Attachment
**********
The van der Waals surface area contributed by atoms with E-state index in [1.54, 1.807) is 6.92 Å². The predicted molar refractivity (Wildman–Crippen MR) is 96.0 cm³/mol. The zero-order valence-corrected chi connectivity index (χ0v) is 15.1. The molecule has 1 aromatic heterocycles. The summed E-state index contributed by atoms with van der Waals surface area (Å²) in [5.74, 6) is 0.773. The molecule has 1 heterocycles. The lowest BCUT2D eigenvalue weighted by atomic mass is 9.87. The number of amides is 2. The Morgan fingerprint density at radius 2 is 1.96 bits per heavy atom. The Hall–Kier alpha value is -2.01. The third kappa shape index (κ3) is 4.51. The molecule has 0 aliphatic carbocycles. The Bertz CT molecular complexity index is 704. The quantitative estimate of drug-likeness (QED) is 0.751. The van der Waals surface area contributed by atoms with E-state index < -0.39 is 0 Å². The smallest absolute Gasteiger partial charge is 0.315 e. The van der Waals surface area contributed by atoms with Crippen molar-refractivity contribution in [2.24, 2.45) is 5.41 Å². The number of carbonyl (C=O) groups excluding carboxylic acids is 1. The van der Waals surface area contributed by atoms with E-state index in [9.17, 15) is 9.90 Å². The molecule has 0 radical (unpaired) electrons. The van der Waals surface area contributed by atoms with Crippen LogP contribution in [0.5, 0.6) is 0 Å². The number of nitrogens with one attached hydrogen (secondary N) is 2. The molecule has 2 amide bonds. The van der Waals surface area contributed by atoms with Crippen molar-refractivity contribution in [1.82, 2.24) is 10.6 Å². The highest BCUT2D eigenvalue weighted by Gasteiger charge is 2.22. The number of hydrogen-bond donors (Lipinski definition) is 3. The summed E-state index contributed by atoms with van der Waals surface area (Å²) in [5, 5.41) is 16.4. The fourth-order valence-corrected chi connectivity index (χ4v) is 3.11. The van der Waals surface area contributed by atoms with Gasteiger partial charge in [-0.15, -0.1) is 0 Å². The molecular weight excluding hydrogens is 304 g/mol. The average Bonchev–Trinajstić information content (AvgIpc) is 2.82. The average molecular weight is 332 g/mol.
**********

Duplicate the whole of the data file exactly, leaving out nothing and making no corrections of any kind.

The van der Waals surface area contributed by atoms with E-state index in [1.54, 1.807) is 6.92 Å². The predicted molar refractivity (Wildman–Crippen MR) is 96.0 cm³/mol. The zero-order valence-corrected chi connectivity index (χ0v) is 15.1. The molecule has 1 aromatic heterocycles. The summed E-state index contributed by atoms with van der Waals surface area (Å²) in [5.74, 6) is 0.773. The molecule has 1 heterocycles. The lowest BCUT2D eigenvalue weighted by atomic mass is 9.87. The number of amides is 2. The Morgan fingerprint density at radius 2 is 1.96 bits per heavy atom. The Hall–Kier alpha value is -2.01. The third kappa shape index (κ3) is 4.51. The molecule has 0 aliphatic carbocycles. The Bertz CT molecular complexity index is 704. The quantitative estimate of drug-likeness (QED) is 0.751. The van der Waals surface area contributed by atoms with E-state index < -0.39 is 0 Å². The smallest absolute Gasteiger partial charge is 0.315 e. The van der Waals surface area contributed by atoms with Crippen molar-refractivity contribution in [2.24, 2.45) is 5.41 Å². The number of carbonyl (C=O) groups excluding carboxylic acids is 1. The van der Waals surface area contributed by atoms with E-state index in [9.17, 15) is 9.90 Å². The molecule has 0 radical (unpaired) electrons. The van der Waals surface area contributed by atoms with Crippen LogP contribution in [0.5, 0.6) is 0 Å². The number of nitrogens with one attached hydrogen (secondary N) is 2. The molecule has 2 amide bonds. The van der Waals surface area contributed by atoms with Crippen molar-refractivity contribution in [1.82, 2.24) is 10.6 Å². The highest BCUT2D eigenvalue weighted by Gasteiger charge is 2.22. The number of hydrogen-bond donors (Lipinski definition) is 3. The summed E-state index contributed by atoms with van der Waals surface area (Å²) in [5, 5.41) is 16.4. The fourth-order valence-corrected chi connectivity index (χ4v) is 3.11. The van der Waals surface area contributed by atoms with Gasteiger partial charge in [-0.15, -0.1) is 0 Å². The molecular weight excluding hydrogens is 304 g/mol. The average Bonchev–Trinajstić information content (AvgIpc) is 2.82. The average molecular weight is 332 g/mol.